I got started in tris in 2010 after having been a longtime endurance athlete, mainly focused on marathons. My husband had done a number of triathlons and I was envious when I would watch him do Ironman, wishing I could be one of the women I saw cross the line. The first time I saw Ironman was in 2003 in Madison and I remember standing at the finish line all choked up, completely in awe of the athletes.
In 2010, I decided to register for Ironman Coeur d’Alene a mere 6 months in advance of the race, which seemed like plenty of time to turn myself into a swimmer and biker (it wasn’t). I had a good experience at my first Ironman – which was also my second triathlon ever – but I knew I was capable of so much more. I competed in Ironman Cozumel later that year, taking an hour off of my finishing time from Coeur d’Alene and first qualified for Kona the following season at Ironman Canada with one of the luckier roll downs in Ironman history.
My first time in Kona was a huge eye-opener and I felt like I wasn’t ready as an athlete to handle that race. It can be very intimidating as a relatively new triathlete. After 2011, I set my heart on going back to Kona, and after a number of attempts, I qualified again at Ironman Boulder in 2014. 2014 was considered a windier-than-usual bike year, and I rode well over an hour slower than I had at Boulder just a few weeks before. Despite my slow swim and bike, I ran one of the faster run splits in my age group and actually qualified for the Boston Marathon at Kona, which is one of the only Ironman run courses certified for Boston qualification.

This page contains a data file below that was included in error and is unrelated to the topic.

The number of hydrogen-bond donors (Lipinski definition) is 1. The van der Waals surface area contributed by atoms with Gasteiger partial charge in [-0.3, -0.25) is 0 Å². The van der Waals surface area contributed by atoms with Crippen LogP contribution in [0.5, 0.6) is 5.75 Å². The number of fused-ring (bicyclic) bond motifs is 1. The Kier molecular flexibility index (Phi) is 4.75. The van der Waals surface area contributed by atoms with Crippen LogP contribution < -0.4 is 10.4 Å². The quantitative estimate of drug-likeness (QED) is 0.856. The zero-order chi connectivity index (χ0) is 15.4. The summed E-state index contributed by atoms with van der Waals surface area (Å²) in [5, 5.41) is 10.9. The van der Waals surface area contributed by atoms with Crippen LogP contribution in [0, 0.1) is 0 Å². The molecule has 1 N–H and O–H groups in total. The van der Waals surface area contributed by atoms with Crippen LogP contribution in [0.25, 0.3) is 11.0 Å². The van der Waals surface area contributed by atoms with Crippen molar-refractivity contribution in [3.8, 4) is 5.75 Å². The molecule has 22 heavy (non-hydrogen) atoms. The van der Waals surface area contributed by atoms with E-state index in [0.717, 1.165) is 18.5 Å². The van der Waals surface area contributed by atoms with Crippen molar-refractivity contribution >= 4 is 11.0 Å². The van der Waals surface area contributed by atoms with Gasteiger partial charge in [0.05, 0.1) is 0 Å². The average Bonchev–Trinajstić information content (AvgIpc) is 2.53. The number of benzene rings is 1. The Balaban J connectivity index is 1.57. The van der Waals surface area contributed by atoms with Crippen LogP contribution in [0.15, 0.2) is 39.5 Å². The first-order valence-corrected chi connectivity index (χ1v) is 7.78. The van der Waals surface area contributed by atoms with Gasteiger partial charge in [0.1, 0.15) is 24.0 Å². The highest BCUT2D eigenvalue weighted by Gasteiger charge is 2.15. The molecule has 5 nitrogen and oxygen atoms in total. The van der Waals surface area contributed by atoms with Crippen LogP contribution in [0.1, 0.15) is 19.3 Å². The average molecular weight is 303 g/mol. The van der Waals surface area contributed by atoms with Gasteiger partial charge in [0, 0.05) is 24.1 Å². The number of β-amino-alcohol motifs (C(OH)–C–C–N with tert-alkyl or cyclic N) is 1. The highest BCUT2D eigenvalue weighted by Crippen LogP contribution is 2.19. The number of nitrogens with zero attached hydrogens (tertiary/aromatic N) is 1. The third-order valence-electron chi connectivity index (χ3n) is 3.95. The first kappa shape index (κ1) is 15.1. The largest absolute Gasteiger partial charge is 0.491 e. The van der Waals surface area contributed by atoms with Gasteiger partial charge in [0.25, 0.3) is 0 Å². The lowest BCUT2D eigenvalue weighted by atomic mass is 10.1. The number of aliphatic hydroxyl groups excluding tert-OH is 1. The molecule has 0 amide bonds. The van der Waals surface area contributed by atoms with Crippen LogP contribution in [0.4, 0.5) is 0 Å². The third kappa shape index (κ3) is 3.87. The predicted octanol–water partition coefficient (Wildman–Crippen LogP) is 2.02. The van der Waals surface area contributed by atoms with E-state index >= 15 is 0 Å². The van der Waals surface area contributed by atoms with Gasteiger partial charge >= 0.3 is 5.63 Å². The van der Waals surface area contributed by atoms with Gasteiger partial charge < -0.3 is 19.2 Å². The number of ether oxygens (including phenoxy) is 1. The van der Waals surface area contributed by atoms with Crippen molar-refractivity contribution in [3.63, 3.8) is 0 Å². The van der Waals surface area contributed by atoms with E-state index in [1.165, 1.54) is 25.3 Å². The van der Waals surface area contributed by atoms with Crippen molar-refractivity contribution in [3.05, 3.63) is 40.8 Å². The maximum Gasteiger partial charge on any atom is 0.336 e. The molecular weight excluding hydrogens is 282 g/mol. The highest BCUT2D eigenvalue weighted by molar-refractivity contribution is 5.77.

Last year, I set out to do a final Ironman before turning my focus and energies to other pursuits. I left it all on the course in Louisville last October and ended up winning my age group and accepting my slot to return to Kona this year. In the meantime, I decided it was time to reinvent myself professionally and I resumed practicing law full time last March. I am now practicing family law in the foothills and enjoying the opportunity to help people through a very challenging time in their lives.
My training this year has been more scaled back than ever before and for months I wasn’t even sure if I would have enough fitness and courage to start the race, but I have gotten in enough solid training sessions in the last six weeks that I feel like I am going to be ready. I won’t be the fastest one out there on October 8th, but I hope to make my family and everyone who has supported me proud and just enjoy the experience. I am especially grateful to my husband, Mark, and our 11-year old twins, who have made a lot of sacrifices for me to compete in Ironman and have gotten me out the door to train more times than I can count. I am also super thankful to Coeur Sports and my Coeur Sports teammates, who have lent an ear and provided encouragement when I didn’t think I had it in me to press on with my training this year.
Our favorite thing about Kona is the diverse natural beauty of the island, and I expect we will enjoy a lot of snorkeling, some hiking, lots of swimming, and, of course, a ton of Hawaiian shave ice!
By Jessica McWhirt February 2, 2024--Imagine stepping outside in the morning. In March. In bib shorts and a...